Short Meds in ‘Living the Life': 6. Not by Might


Zech 4:6 “Not by might nor by power, but by my Spirit,” says the Lord Almighty.”


OK, here it is the same lesson we've been considering but from a different angle. We might expand this verse to read, “Not by intellectual greatness achieved through university training, not by clever human planning, smart strategies or witty repartee (all of which tend to glorify human beings) but by revelation from on high and spiritual energy that flows through His word and glorifies Him.”

I have picked up a number of qualifications over the years and I am a fairly tall, strong man, but none of those things count for much in the kingdom of God. I am not deriding university qualifications or anything else like that, but in the kingdom of God, they count for little and may indeed be a hindrance.

The apostle Paul, after listing off all his qualification concluded, what things were gain to me, those I counted loss for Christ.” (Phil 3:7) Another version puts it, “I consider everything a loss because of the surpassing worth of knowing Christ Jesus my Lord, for whose sake I have lost all things. I consider them garbage, that I may gain Christ.” (v.8) He came to understand that all of his own abilities, his own experiences, count for nothing as I live out this moment under the reign of king Jesus. Yes ‘might' or ‘power' tends to be far more than mere physical might, it is so often intellectual might, the way we think. When we think strongly, we speak strongly and strong speaking sounds impressive and powerful, but so often it brings so little.

It's by my Spirit, says the Lord, not by your own personal human strength, whether it be physical or intellectual, as important as they may be for day to day living. Picking up on what we said in the previous study about anointing, I will always remember an experience my wife and I witnessed many years ago. We were at a Bible Week with about three thousand other people. Every evening was the main event with big worship and big preaching. Each night there was ‘great' preaching and at the call-out at the end, a couple of dozen people made their way down to the front to respond to God and receive prayer. And then on about the fifth night (and there were different speakers each night) there came this man whose speaking was a bit rough and he wasn't eloquent and he eventually came to the end (and we were both thinking negative thoughts about the quality of his preaching) and he very simply invited people to respond and over three hundred poured down the front. That was anointing! We repented! We had just learned something fundamental to the kingdom of God.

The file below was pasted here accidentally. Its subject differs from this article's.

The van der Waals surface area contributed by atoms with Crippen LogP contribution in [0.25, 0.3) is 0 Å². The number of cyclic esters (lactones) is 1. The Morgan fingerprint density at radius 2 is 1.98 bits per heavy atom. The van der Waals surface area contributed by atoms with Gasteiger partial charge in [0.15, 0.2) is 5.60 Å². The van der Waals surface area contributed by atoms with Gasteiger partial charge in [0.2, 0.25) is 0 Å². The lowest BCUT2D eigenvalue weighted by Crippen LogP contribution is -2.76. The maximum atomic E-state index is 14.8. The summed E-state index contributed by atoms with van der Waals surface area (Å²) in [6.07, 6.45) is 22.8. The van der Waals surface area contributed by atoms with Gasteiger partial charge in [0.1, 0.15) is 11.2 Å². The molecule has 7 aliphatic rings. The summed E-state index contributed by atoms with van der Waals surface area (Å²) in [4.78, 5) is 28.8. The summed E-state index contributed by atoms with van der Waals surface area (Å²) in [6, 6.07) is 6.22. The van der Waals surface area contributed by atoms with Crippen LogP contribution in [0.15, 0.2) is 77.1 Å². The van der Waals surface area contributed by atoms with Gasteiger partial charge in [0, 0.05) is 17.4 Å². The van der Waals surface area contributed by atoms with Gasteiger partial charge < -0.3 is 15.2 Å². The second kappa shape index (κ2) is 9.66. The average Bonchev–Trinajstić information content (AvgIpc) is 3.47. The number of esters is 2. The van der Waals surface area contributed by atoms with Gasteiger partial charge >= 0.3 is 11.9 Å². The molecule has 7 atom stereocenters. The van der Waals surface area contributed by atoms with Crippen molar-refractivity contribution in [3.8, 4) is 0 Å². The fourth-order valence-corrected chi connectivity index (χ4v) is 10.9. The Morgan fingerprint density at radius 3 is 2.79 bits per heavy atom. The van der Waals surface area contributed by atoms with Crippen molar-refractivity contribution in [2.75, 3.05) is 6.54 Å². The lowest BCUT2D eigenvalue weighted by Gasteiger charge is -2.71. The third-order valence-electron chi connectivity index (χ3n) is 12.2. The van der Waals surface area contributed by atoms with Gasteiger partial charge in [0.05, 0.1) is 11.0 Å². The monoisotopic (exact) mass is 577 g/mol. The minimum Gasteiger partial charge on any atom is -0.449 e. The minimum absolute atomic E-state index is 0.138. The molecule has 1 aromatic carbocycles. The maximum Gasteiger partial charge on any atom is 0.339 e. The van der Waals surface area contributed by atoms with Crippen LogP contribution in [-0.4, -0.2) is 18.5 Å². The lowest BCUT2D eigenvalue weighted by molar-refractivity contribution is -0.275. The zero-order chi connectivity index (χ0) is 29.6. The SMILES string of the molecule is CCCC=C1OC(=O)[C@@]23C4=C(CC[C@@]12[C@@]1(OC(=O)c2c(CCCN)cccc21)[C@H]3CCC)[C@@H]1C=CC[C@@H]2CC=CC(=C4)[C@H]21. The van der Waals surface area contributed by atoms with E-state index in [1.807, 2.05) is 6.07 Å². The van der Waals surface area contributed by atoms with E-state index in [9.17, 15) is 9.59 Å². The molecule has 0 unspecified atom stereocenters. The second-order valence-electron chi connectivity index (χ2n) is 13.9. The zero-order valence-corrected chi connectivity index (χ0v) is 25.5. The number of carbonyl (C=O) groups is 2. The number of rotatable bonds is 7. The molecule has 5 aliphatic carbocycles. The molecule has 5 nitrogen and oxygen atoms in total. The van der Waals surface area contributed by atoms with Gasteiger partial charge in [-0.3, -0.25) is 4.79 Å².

When will we learn that if we see anything great in the kingdom of God this year, it will be by the Spirit of God on the tiller, not the hand of man, the wind of the Spirit in the sails of the Church, not all the puffing and blowing of inflated egos of human beings? That is probably the most important question we will pose this year.




Short Meds in ‘Living the Life': 7. Died!


Jn 12:24 unless a grain of wheat falls to the ground and dies, it remains only a single seed. But if it dies, it produces many seeds.”


I find there are certain parts of scripture that, at first sight, I don't like. So this is Jesus speaking about himself – and us! We have been thinking throughout this week about human wisdom, human strength, and human energy, all of which are vital for living our daily lives but all of which can be a stumbling block that prevents the Holy Spirit having His way and achieving the will of God through us. Yes, Jesus said this about himself, but the more you read your New Testament the more you realise it also applies to us.

When it comes to this verse, I can understand Jesus applied it to himself, having to die on the Cross to achieve redemption for us, but when it comes to us, that doesn't seem so comfortable – at first sight at least. It's like Lk 9:24 “Whoever wants to be my disciple must deny themselves and take up their cross daily and follow me,” but then I realised something: for Jesus taking up his cross meant going towards Calvary, for us it is walking after Calvary – we HAVE died when we came to Christ.

Romans 6 speaks of this. For us, taking up our cross is a reminder of what has already happened and that we are both dead in Christ and are being raised again in Christ. I don't have to look forward to the seed of my life falling into the ground and dying, it already has. It did on the day I laid down my life, gave it to Him and was born again. Yes, I do need reminding of that, that I have died and in him I am dead, and so it is his life flowing in me, raising me up and making me what I am today.

THIS is what makes us so radically different from people around the world in other religions. I don't have to strive to reach God, appease God or get God on my side, I don't have to offer sacrifices to Him to please Him, I don't have to worship Him to placate Him. I've died! As Paul wrote, if anyone is in Christ, the new creation has come: The old has gone , the new is here!” (2 Cor 5:17)

While we still have our own self-centred life with its propensity towards godlessness (combined otherwise known as Sin) then we will never have the power of God flowing through us in the measure He wants. Peter declared, “I will lay down my life for you,” (Jn13:37) but he was only able to do that after he had ‘died' in failure and Jesus raised him up by his acceptance of him after the resurrection.